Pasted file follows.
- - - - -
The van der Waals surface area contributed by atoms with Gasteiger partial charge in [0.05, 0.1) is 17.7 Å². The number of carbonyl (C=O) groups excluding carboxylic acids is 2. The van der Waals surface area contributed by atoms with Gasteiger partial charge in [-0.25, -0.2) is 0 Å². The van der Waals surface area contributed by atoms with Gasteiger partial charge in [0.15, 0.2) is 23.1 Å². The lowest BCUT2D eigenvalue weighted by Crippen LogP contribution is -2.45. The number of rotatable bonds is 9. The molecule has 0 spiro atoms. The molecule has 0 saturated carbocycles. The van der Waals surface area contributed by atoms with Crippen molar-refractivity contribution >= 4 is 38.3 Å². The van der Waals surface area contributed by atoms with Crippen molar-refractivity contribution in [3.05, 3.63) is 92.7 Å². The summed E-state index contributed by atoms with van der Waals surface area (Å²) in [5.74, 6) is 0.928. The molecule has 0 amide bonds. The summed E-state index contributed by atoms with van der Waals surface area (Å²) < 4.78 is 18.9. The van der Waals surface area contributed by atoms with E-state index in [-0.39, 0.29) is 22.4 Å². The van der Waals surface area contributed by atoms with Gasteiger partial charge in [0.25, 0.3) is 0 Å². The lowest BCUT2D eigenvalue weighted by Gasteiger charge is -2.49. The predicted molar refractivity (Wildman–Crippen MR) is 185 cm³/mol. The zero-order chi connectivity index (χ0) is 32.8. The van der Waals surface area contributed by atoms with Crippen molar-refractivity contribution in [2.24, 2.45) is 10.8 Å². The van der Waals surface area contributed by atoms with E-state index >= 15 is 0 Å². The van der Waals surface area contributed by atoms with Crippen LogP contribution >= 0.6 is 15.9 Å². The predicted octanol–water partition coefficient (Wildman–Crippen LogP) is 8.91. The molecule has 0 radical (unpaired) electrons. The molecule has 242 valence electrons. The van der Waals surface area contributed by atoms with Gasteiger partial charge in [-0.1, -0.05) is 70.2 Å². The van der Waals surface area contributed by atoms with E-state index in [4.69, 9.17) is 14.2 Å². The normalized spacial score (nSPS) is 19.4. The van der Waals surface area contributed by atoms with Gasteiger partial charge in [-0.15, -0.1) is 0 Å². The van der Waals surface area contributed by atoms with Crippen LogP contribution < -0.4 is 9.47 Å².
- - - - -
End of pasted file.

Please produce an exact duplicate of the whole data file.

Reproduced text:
The van der Waals surface area contributed by atoms with Gasteiger partial charge in [0.05, 0.1) is 17.7 Å². The number of carbonyl (C=O) groups excluding carboxylic acids is 2. The van der Waals surface area contributed by atoms with Gasteiger partial charge in [-0.25, -0.2) is 0 Å². The van der Waals surface area contributed by atoms with Gasteiger partial charge in [0.15, 0.2) is 23.1 Å². The lowest BCUT2D eigenvalue weighted by Crippen LogP contribution is -2.45. The number of rotatable bonds is 9. The molecule has 0 spiro atoms. The molecule has 0 saturated carbocycles. The van der Waals surface area contributed by atoms with Crippen molar-refractivity contribution >= 4 is 38.3 Å². The van der Waals surface area contributed by atoms with Crippen molar-refractivity contribution in [3.05, 3.63) is 92.7 Å². The summed E-state index contributed by atoms with van der Waals surface area (Å²) in [5.74, 6) is 0.928. The molecule has 0 amide bonds. The summed E-state index contributed by atoms with van der Waals surface area (Å²) < 4.78 is 18.9. The van der Waals surface area contributed by atoms with E-state index in [-0.39, 0.29) is 22.4 Å². The van der Waals surface area contributed by atoms with Gasteiger partial charge in [0.25, 0.3) is 0 Å². The lowest BCUT2D eigenvalue weighted by Gasteiger charge is -2.49. The predicted molar refractivity (Wildman–Crippen MR) is 185 cm³/mol. The zero-order chi connectivity index (χ0) is 32.8. The van der Waals surface area contributed by atoms with Crippen molar-refractivity contribution in [2.24, 2.45) is 10.8 Å². The van der Waals surface area contributed by atoms with E-state index >= 15 is 0 Å². The van der Waals surface area contributed by atoms with Crippen LogP contribution >= 0.6 is 15.9 Å². The predicted octanol–water partition coefficient (Wildman–Crippen LogP) is 8.91. The molecule has 0 radical (unpaired) electrons. The molecule has 242 valence electrons. The van der Waals surface area contributed by atoms with Gasteiger partial charge in [-0.1, -0.05) is 70.2 Å². The van der Waals surface area contributed by atoms with E-state index in [4.69, 9.17) is 14.2 Å². The normalized spacial score (nSPS) is 19.4. The van der Waals surface area contributed by atoms with Gasteiger partial charge in [-0.15, -0.1) is 0 Å². The van der Waals surface area contributed by atoms with Crippen LogP contribution < -0.4 is 9.47 Å².